CES 2017: Intel's ultra-slim Compute Card to ease upgrades for IoT devices

Roughly the size of a credit card, the super-tiny PC can fit a Kaby Lake processor, Wi-Fi, Bluetooth and more in a package that's just 5mm thick.
Written by Sean Portnoy, Contributor

Intel Compute Card

First there was the Compute Stick, Intel's mini-computer that resembles a pack of gum. Now the chip giant is releasing a PC that's even more diminutive than that device.

The new Compute Card is even thinner than the Compute Stick, looking more like a slightly bigger, thicker credit card. It's a mere 5mm thick, but still manages to house most of the essentials for a running computer.

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Whereas the Compute Stick was at least partially marketed to consumers looking to stick a full-fledged PC in the HDMI port of their HDTV for living room computing tasks, the Compute Card is designed to be added to connected devices as a module that's easy to swap out when you want to upgrade its "smart" capabilities.

Despite its dimensions, the Compute Card still fits most of the guts of a typical PC within its narrow frame. That even includes Intel's latest Core processors -- the seventh generation or Kaby Lake CPUs -- rather than the low-performance system-on-a-chip that Internet of Things devices typically ship with. It also naturally comes with built-in Wi-Fi and Bluetooth to connect the smart object with the greater world, along with what the company is calling a "USB-C plus extension" to connect the Compute Card with products.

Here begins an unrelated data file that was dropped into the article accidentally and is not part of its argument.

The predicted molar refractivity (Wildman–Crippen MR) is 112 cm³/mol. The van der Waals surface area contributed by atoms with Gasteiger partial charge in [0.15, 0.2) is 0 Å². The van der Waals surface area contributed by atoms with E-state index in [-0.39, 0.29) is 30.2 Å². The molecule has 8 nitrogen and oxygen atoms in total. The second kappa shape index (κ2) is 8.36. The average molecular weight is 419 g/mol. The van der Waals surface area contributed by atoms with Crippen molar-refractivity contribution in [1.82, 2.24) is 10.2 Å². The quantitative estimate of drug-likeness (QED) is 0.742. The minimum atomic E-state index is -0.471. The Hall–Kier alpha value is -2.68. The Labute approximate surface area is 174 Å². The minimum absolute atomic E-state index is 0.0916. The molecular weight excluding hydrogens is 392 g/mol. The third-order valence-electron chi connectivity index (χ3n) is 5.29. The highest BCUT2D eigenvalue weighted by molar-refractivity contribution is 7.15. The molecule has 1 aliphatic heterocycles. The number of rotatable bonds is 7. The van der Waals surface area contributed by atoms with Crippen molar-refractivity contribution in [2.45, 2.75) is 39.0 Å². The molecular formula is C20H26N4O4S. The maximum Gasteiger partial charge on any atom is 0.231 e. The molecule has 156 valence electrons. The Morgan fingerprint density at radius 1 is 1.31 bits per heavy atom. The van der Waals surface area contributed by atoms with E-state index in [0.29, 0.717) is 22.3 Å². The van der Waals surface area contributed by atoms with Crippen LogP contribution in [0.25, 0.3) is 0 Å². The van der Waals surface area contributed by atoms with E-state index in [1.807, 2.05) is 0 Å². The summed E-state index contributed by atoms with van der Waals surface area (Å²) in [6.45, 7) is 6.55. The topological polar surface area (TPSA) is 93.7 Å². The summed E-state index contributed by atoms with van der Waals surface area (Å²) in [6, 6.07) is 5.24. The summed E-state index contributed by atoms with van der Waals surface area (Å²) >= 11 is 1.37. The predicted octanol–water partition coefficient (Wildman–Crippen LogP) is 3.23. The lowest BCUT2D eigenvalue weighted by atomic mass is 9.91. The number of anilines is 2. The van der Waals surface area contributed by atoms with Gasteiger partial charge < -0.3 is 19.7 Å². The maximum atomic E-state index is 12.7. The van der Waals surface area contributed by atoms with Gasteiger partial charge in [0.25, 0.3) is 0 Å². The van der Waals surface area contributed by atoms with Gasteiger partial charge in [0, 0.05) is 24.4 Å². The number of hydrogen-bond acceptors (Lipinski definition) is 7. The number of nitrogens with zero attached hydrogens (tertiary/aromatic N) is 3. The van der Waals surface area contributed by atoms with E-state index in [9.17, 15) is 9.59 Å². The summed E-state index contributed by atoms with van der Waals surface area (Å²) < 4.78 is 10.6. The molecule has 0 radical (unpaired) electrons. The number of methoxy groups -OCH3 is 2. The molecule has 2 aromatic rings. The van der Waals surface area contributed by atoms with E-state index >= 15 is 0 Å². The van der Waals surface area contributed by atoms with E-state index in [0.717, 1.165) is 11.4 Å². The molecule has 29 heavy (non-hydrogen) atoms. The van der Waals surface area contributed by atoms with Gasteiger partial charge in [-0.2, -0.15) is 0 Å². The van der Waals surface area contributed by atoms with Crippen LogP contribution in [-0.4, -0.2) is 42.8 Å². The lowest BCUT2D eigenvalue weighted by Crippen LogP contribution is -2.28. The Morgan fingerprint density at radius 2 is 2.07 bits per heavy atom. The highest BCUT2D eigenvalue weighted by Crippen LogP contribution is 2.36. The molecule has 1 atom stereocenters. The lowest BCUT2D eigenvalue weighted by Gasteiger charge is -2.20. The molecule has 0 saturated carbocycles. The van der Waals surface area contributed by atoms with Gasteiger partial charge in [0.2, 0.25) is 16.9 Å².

The fact that the Compute Card features most of what you need from a bare-bones PC will naturally lead some to wonder if Intel plans to offer this as a product that consumers can use for their own computing tasks, rather than it being placed in a smart refrigerator or vending machine. While the company is clearly marketing the Compute Card as an IoT platform, it's not inconceivable that you could place it in a compatible dock and use it like the Compute Stick or other PCs on a stick.

The companies that Intel lists as partners for the platform should give hope to those who might want a Compute Card of their own. It has Dell, HP, and Lenovo lined up to help it create products that can make use of the Compute Card, and obviously those manufacturers are much better known for building PCs than kiosks and digital signs.

Intel says the Compute Card will be available by the middle of the year, so we'll wait to see what compatible devices are announced and whether docks to use it as a dedicated PC emerge on the company's road map.

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